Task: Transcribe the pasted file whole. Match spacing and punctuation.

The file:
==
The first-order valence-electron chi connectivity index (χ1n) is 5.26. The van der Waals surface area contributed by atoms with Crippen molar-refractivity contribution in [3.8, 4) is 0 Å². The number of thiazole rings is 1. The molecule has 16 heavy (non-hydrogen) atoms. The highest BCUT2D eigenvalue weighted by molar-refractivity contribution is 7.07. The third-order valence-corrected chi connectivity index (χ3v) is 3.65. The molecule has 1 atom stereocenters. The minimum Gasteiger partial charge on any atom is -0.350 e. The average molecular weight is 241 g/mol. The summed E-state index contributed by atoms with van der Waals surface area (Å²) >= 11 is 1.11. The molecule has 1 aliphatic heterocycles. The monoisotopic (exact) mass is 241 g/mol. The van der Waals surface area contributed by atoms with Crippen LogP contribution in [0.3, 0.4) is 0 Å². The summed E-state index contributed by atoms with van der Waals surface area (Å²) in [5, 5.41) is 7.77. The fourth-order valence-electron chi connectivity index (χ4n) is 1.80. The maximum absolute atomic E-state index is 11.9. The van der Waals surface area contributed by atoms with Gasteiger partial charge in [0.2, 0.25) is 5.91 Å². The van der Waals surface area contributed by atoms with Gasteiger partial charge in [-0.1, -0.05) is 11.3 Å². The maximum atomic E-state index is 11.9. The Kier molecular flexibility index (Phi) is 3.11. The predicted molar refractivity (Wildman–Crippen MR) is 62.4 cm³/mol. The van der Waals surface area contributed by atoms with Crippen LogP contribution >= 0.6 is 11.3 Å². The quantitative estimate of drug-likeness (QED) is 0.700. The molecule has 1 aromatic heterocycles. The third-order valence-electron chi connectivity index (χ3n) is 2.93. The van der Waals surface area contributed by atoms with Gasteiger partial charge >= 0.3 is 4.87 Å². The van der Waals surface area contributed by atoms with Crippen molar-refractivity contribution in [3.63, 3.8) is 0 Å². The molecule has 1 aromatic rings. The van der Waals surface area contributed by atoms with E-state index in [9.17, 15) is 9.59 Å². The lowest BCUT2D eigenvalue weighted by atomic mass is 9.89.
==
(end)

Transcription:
The first-order valence-electron chi connectivity index (χ1n) is 5.26. The van der Waals surface area contributed by atoms with Crippen molar-refractivity contribution in [3.8, 4) is 0 Å². The number of thiazole rings is 1. The molecule has 16 heavy (non-hydrogen) atoms. The highest BCUT2D eigenvalue weighted by molar-refractivity contribution is 7.07. The third-order valence-corrected chi connectivity index (χ3v) is 3.65. The molecule has 1 atom stereocenters. The minimum Gasteiger partial charge on any atom is -0.350 e. The average molecular weight is 241 g/mol. The summed E-state index contributed by atoms with van der Waals surface area (Å²) >= 11 is 1.11. The molecule has 1 aliphatic heterocycles. The monoisotopic (exact) mass is 241 g/mol. The van der Waals surface area contributed by atoms with Crippen LogP contribution in [0.3, 0.4) is 0 Å². The summed E-state index contributed by atoms with van der Waals surface area (Å²) in [5, 5.41) is 7.77. The fourth-order valence-electron chi connectivity index (χ4n) is 1.80. The maximum absolute atomic E-state index is 11.9. The van der Waals surface area contributed by atoms with Gasteiger partial charge in [0.2, 0.25) is 5.91 Å². The van der Waals surface area contributed by atoms with Gasteiger partial charge in [-0.1, -0.05) is 11.3 Å². The maximum atomic E-state index is 11.9. The Kier molecular flexibility index (Phi) is 3.11. The predicted molar refractivity (Wildman–Crippen MR) is 62.4 cm³/mol. The van der Waals surface area contributed by atoms with Crippen LogP contribution >= 0.6 is 11.3 Å². The quantitative estimate of drug-likeness (QED) is 0.700. The molecule has 1 aromatic heterocycles. The third-order valence-electron chi connectivity index (χ3n) is 2.93. The van der Waals surface area contributed by atoms with Gasteiger partial charge >= 0.3 is 4.87 Å². The van der Waals surface area contributed by atoms with Crippen molar-refractivity contribution in [3.63, 3.8) is 0 Å². The molecule has 1 aromatic rings. The van der Waals surface area contributed by atoms with E-state index in [9.17, 15) is 9.59 Å². The lowest BCUT2D eigenvalue weighted by atomic mass is 9.89.